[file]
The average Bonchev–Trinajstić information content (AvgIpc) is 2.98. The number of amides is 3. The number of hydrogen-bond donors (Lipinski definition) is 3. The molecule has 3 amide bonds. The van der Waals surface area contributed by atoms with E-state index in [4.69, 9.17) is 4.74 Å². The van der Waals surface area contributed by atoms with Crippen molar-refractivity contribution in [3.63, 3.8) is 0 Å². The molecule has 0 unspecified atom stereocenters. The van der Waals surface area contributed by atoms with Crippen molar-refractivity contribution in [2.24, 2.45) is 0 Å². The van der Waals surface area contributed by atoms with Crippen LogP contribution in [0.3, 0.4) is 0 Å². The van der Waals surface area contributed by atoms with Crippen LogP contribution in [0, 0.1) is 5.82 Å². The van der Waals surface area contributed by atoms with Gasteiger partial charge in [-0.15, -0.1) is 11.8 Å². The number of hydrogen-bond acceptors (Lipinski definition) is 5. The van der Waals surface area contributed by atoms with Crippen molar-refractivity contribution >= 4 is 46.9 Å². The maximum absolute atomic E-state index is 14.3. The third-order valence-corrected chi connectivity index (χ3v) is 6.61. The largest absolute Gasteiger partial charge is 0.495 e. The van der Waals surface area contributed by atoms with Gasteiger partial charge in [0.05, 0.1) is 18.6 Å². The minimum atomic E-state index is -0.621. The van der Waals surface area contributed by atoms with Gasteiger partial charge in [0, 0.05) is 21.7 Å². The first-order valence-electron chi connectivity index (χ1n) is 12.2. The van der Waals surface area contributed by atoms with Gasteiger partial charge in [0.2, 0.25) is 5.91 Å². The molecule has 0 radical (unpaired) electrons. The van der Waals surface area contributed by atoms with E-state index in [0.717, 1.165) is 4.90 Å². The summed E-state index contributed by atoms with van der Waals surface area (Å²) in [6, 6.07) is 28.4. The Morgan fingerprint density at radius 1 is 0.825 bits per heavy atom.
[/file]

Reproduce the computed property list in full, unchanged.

The average Bonchev–Trinajstić information content (AvgIpc) is 2.98. The number of amides is 3. The number of hydrogen-bond donors (Lipinski definition) is 3. The molecule has 3 amide bonds. The van der Waals surface area contributed by atoms with E-state index in [4.69, 9.17) is 4.74 Å². The van der Waals surface area contributed by atoms with Crippen molar-refractivity contribution in [3.63, 3.8) is 0 Å². The molecule has 0 unspecified atom stereocenters. The van der Waals surface area contributed by atoms with Crippen molar-refractivity contribution in [2.24, 2.45) is 0 Å². The van der Waals surface area contributed by atoms with Crippen LogP contribution in [0.3, 0.4) is 0 Å². The van der Waals surface area contributed by atoms with Crippen LogP contribution in [0, 0.1) is 5.82 Å². The van der Waals surface area contributed by atoms with Gasteiger partial charge in [-0.15, -0.1) is 11.8 Å². The number of hydrogen-bond acceptors (Lipinski definition) is 5. The van der Waals surface area contributed by atoms with Crippen molar-refractivity contribution >= 4 is 46.9 Å². The maximum absolute atomic E-state index is 14.3. The third-order valence-corrected chi connectivity index (χ3v) is 6.61. The largest absolute Gasteiger partial charge is 0.495 e. The van der Waals surface area contributed by atoms with Gasteiger partial charge in [0.05, 0.1) is 18.6 Å². The minimum atomic E-state index is -0.621. The van der Waals surface area contributed by atoms with Gasteiger partial charge in [0, 0.05) is 21.7 Å². The first-order valence-electron chi connectivity index (χ1n) is 12.2. The van der Waals surface area contributed by atoms with Gasteiger partial charge in [0.2, 0.25) is 5.91 Å². The molecule has 0 radical (unpaired) electrons. The van der Waals surface area contributed by atoms with E-state index in [0.717, 1.165) is 4.90 Å². The summed E-state index contributed by atoms with van der Waals surface area (Å²) in [6, 6.07) is 28.4. The Morgan fingerprint density at radius 1 is 0.825 bits per heavy atom.